Biological or Clinical Significance:
Glycerol (Glycerin, glycerine or 1,2,3-propanetriol) is a three-carbon alcohol that contains a hydroxyl group on each of its carbon atoms. Chemically, it is possible to esterify each hydroxyl group with a fatty acid. Glycerol is a precursor for synthesis of triglycerides and of phospholipids in the liver and adipose tissue. When body uses stored fat as a source of energy, glycerol and fatty acids are released into the circulation.
Glycerol concentrations in fresh, fasting serum are usually in the 1 mg/dL range (levels may go up in samples that are not promptly processed and analyzed, or if refrigerated for extended periods). Determination of triglyceride (TG) on a mass basis assumes that the molecular weight of triolein, 885 g/mol, represents the average triacylglycerol molecule in the circulation. Therefore, normal levels of glycerol translate into addition of 5 to10 mg of TG per deciliter of serum or plasma. In normolipidemic subjects, this difference is relatively insignificant, but at higher TG levels the effect is more substantial and should be accounted for. The levels of TG (and glycerol) are higher in patients with metabolic syndrome and diabetes, as well as a host of genetic conditions or in carriers of some alleles.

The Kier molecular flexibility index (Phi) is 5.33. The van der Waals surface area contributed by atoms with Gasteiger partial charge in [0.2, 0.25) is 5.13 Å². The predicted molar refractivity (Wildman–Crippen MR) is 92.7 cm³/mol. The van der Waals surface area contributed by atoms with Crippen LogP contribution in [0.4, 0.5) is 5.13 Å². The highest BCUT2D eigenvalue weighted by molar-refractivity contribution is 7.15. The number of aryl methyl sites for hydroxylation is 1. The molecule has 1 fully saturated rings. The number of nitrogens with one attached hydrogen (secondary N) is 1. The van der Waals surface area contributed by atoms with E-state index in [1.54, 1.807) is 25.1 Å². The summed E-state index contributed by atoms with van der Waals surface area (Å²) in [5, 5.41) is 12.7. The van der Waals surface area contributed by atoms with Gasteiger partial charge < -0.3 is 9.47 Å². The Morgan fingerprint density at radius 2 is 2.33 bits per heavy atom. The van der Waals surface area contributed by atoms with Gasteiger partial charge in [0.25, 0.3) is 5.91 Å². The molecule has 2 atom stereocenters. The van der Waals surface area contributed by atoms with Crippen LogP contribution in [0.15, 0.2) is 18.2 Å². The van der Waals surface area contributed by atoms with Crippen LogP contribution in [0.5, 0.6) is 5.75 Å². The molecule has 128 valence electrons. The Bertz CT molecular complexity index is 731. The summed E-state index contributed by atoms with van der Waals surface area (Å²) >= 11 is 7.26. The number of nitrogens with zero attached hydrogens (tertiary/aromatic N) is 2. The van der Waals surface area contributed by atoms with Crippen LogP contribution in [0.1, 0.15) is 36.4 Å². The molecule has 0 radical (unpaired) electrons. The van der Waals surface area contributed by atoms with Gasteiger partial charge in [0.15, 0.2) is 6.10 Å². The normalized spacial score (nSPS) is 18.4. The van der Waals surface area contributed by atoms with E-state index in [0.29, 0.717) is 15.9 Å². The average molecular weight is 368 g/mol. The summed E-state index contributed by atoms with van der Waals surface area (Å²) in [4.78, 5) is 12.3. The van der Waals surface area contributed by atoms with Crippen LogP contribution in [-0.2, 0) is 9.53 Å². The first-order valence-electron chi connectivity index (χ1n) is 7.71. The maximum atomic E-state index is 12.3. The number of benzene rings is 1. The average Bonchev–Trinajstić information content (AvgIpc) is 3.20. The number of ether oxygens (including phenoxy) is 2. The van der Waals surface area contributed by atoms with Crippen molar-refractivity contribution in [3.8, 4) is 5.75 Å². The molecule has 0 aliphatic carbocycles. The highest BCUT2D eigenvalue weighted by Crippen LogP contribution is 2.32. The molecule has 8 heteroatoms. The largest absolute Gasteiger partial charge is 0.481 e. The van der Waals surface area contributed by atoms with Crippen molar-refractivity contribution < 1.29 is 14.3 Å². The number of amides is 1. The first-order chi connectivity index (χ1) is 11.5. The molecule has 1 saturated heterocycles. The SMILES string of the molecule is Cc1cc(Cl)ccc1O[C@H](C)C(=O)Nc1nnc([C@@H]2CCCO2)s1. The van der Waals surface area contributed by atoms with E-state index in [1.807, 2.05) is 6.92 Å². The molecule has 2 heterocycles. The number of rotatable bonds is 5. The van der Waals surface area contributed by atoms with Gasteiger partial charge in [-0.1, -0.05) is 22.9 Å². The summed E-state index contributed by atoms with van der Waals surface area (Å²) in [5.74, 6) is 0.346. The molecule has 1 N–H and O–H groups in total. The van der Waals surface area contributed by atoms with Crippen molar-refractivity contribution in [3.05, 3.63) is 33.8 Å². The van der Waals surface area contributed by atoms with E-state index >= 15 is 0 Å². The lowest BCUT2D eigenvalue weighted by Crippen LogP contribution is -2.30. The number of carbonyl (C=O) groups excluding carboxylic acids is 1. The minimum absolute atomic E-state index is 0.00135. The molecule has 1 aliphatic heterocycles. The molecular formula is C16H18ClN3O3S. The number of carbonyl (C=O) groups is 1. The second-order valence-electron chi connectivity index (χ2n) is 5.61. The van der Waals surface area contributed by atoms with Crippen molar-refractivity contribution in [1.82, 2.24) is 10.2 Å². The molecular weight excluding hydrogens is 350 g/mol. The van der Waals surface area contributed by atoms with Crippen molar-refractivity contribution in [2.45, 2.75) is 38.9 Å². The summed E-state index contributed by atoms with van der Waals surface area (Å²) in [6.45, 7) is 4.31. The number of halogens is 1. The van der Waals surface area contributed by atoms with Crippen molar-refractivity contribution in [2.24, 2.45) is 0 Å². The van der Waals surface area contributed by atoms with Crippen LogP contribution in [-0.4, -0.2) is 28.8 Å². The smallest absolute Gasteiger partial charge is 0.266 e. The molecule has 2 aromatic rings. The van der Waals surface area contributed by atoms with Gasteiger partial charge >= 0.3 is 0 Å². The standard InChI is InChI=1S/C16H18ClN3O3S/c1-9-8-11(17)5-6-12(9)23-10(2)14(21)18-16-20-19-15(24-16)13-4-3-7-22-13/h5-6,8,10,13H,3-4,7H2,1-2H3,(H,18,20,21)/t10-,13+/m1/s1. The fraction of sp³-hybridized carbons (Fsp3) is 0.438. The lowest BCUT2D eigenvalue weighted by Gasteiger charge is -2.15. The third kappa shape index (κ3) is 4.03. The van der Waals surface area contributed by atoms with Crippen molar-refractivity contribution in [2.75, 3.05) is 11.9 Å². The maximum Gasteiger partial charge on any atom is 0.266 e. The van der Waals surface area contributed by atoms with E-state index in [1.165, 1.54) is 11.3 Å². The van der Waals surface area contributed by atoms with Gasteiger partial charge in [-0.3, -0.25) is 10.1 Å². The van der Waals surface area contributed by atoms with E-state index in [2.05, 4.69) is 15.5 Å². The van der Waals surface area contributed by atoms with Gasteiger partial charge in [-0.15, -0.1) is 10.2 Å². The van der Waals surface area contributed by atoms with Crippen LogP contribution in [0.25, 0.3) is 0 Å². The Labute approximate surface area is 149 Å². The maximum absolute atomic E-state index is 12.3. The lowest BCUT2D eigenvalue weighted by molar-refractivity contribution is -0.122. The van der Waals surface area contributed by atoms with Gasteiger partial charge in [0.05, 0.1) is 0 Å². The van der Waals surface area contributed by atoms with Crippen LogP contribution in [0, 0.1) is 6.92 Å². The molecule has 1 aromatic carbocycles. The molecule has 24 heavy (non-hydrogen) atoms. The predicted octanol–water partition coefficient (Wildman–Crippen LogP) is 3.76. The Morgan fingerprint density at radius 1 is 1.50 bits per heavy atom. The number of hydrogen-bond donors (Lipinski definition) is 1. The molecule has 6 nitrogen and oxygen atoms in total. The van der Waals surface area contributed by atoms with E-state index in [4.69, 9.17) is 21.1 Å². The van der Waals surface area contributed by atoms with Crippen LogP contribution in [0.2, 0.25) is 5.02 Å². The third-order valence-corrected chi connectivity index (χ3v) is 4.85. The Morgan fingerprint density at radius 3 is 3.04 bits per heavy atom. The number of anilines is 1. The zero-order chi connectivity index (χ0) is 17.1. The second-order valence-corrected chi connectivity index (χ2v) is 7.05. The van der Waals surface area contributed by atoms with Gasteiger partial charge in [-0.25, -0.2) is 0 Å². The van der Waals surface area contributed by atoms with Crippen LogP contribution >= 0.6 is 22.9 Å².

Principle of Test Method:
The glycerol assay is an automated enzymic colorimetric method.